“A lot of people have told me they couldn’t because of how they looked, or where they were in life or whatever,” Martin said. “I don’t believe it.” Martin has never shied away from a challenge, and has taught students with Downs Syndrome, some who spoke different languages, and three students who were deaf.

“I’m waiting for someone to come in there, who is brave enough, who is blind,” Martin said. “I can’t wait. I want it to happen because it’s possible.”

“It’s amazing that she can have total beginners and advanced students all in one class and still be able to challenge every single person,” Riley said. “She makes it a safe, comfortable place for everybody.”

When Martin isn’t working, she continues dancing. Volunteering her time at the Children’s Creative Center in Ann Arbor, she teaches dance to preschoolers, and teaches praise dancing at two churches.

Once she tucks away her dancing shoes, she wants to be remembered by her students as someone that inspired them to give to others, to share with others, to be the best person they can be and to be totally honest and truthful about who they are.

“You should not be ashamed of anything that has happened, because it made up who you are today,” Martin said. “Never give up. Things may not always work out the way you planned it, but that doesn’t mean that it’s not going to work.”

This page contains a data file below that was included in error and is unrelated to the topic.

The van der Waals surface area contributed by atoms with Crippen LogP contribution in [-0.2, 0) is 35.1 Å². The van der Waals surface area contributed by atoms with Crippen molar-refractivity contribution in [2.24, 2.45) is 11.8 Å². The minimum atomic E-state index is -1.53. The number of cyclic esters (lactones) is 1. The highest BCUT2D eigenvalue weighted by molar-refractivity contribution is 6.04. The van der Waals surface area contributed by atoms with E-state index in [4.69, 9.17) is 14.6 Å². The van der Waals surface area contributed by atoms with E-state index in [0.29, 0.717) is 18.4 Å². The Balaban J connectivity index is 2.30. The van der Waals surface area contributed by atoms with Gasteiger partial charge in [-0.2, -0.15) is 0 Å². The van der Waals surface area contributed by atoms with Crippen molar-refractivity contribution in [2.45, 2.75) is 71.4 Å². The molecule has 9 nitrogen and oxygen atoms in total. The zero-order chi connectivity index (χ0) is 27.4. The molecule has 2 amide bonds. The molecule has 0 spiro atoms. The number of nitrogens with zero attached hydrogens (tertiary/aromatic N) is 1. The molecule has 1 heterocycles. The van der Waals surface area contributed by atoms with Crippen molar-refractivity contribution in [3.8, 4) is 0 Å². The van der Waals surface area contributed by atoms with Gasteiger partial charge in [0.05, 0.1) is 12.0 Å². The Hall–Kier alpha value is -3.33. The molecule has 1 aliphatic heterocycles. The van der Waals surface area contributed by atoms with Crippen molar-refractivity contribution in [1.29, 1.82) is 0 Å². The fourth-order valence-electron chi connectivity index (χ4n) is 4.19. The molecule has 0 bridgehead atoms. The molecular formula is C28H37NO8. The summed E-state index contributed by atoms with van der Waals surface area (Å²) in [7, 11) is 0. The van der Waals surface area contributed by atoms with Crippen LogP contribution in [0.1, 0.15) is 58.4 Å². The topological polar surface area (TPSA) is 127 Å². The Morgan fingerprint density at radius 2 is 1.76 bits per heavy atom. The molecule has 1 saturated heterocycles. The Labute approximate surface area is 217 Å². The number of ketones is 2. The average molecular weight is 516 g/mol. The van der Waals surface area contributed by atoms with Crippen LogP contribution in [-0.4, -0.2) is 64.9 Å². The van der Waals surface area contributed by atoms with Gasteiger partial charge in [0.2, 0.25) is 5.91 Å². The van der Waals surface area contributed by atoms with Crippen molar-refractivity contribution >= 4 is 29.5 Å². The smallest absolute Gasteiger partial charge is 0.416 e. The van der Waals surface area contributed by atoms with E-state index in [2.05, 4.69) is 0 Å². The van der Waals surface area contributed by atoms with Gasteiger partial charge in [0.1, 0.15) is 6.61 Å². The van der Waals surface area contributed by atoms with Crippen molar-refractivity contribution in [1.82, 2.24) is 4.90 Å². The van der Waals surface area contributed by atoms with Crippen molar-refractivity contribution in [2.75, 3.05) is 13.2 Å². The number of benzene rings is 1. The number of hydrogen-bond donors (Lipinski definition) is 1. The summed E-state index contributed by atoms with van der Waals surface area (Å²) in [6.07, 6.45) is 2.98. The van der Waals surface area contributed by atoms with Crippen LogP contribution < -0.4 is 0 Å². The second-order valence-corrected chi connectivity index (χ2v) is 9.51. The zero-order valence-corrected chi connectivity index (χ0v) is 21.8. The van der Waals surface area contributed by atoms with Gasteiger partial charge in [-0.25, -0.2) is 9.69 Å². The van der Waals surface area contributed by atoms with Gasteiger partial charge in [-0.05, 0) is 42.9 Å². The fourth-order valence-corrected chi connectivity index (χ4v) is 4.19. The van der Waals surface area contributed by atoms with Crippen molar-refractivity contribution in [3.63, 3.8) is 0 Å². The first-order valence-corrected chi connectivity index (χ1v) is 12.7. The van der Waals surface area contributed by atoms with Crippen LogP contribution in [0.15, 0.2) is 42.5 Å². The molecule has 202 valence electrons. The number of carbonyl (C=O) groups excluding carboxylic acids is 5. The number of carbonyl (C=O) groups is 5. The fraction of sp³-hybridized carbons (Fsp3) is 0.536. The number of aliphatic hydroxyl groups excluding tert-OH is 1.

“Washtenaw is really lucky to have her,” Bedwell said. “She’s the coolest lady I have ever met; I really believe that.”

“I have the utmost respect for her and I truly know how lucky I have been to have her as a colleague for all these years,” Anderson said.

Although she has been teaching since she was 15, Martin does not foresee retirement anywhere in the near future.

“I truly believe that my last breath will be either singing in a microphone or on a dance floor,” Martin said. “As long as I can move, I’ll be doing it.”

 

SEE VIDEO: Gayle Martin’s hip-hop class

RELATED STORIES: A history of open doors

 

 

Dancers prep for shows at Towsley Auditorium

Dancers prep for shows at Towsley Auditorium

JEFF PIERCE

Staff Writer

Gavin Pydyn, 22, a business communications major from Ann Arbor, performs a solo dance during rehearsals.

ROBERT CONRADI THE WASHTENAW VOICE

Gavin Pydyn, 22, a business communications major from Ann Arbor, performs a solo dance during rehearsals.